Barak announces retirement
JERUSALEM — Israeli Defense Minister Ehud Barak abruptly announced on Monday that he was leaving politics and would not run in parliamentary elections in January, quashing speculation that he might unite with other centrist candidates to challenge Prime Minister Benjamin Netanyahu.
Barak, who declared that he would step down when a new government is formed after the election, said he felt he had “exhausted my involvement in politics.”
Barak faced poor election prospects for his tiny Independence faction despite a modest bump in the polls upon Israel's recent military offensive in Gaza against the Islamist group Hamas.
By announcing his departure after that campaign, which boosted his approval ratings as defense minister, Barak appeared positioned for a potential return to the job as an outside cabinet appointment after the Jan. 22 election. He was noncommittal Monday when asked if he might return to the cabinet if invited back to serve as defense minister.
Barak's announcement came as a surprise after recent reports that he was negotiating an alliance with Tzipi Livni, the former head of the opposition Kadima party, to lead a centrist bloc that could take on Netanyahu. Livni is expected to announce her plans this week.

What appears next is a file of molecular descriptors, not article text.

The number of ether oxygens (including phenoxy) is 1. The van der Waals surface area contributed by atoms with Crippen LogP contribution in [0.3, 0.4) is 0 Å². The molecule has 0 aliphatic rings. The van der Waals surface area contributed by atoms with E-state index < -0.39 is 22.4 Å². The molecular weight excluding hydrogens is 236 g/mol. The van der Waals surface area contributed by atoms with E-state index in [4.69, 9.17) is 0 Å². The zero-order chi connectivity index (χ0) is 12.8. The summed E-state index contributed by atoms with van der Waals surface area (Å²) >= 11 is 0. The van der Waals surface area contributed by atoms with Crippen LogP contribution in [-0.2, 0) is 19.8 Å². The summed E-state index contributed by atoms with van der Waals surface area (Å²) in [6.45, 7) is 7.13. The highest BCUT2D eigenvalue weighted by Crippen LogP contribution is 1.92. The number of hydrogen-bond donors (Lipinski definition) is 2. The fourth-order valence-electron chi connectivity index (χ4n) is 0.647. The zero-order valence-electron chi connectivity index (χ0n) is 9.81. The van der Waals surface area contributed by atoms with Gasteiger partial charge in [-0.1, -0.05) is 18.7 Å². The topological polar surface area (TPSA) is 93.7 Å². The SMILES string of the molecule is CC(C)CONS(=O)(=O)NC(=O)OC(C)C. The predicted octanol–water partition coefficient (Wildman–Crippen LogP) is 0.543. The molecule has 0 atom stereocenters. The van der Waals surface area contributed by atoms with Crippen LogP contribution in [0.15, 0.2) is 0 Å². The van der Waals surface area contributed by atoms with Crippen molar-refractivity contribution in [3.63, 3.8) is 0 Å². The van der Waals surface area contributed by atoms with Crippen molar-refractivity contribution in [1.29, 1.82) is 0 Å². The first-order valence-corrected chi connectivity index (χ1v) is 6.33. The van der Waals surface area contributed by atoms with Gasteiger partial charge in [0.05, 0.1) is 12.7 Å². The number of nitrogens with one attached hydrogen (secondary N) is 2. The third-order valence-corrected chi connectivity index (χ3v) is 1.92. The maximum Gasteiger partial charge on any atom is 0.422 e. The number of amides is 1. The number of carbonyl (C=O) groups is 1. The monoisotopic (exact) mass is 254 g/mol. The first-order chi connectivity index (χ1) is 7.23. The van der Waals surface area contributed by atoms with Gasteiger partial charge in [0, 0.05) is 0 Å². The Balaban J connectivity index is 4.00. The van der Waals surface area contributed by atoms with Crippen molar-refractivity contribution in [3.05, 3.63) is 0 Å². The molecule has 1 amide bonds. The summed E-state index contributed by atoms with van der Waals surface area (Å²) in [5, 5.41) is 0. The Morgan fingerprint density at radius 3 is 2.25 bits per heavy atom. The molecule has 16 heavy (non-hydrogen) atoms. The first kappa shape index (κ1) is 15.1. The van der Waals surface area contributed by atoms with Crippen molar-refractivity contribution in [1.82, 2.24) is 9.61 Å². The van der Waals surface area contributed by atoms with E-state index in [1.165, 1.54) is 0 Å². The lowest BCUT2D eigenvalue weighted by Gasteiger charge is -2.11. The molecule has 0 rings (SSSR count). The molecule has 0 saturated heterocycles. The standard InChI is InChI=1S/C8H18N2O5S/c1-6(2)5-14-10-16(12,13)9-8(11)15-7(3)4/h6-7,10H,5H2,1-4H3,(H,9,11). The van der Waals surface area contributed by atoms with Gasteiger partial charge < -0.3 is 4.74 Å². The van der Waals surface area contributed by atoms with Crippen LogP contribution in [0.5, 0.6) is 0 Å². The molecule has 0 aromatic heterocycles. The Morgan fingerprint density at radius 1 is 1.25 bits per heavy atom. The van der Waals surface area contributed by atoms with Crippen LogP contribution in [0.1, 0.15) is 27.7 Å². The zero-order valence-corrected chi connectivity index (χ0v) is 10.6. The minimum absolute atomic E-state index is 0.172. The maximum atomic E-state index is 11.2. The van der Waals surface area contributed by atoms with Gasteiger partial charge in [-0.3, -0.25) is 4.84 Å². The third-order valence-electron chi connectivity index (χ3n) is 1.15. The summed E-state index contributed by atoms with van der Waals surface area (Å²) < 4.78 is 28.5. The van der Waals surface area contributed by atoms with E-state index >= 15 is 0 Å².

Barak told a news conference that he had decided “to leave political life and not run in the elections for the coming Knesset,” Israel's parliament. A former prime minister and army chief of staff, Barak, 70, said he wanted to devote more time to his family.
Netanyahu, who is favored to win another term as prime minister, issued a statement saying that he respected Barak's decision and that he “very much appreciates his contribution, over many years, to the security of the state.”
After working in tandem with Netanyahu to raise the alarm about Iran's nuclear program, Barak appeared to be trying to set himself apart from the prime minister, highlighting his own role in strengthening security ties with Washington.
When Netanyahu publicly criticized the Obama administration in September for not drawing a “red line” regarding Iran's nuclear efforts, Barak criticized the move, saying such disagreements should be resolved “behind closed doors.” He later floated the idea of unilaterally withdrawing from much of the West Bank while leaving large settlements under Israeli control, an idea that has been rejected by Netanyahu.
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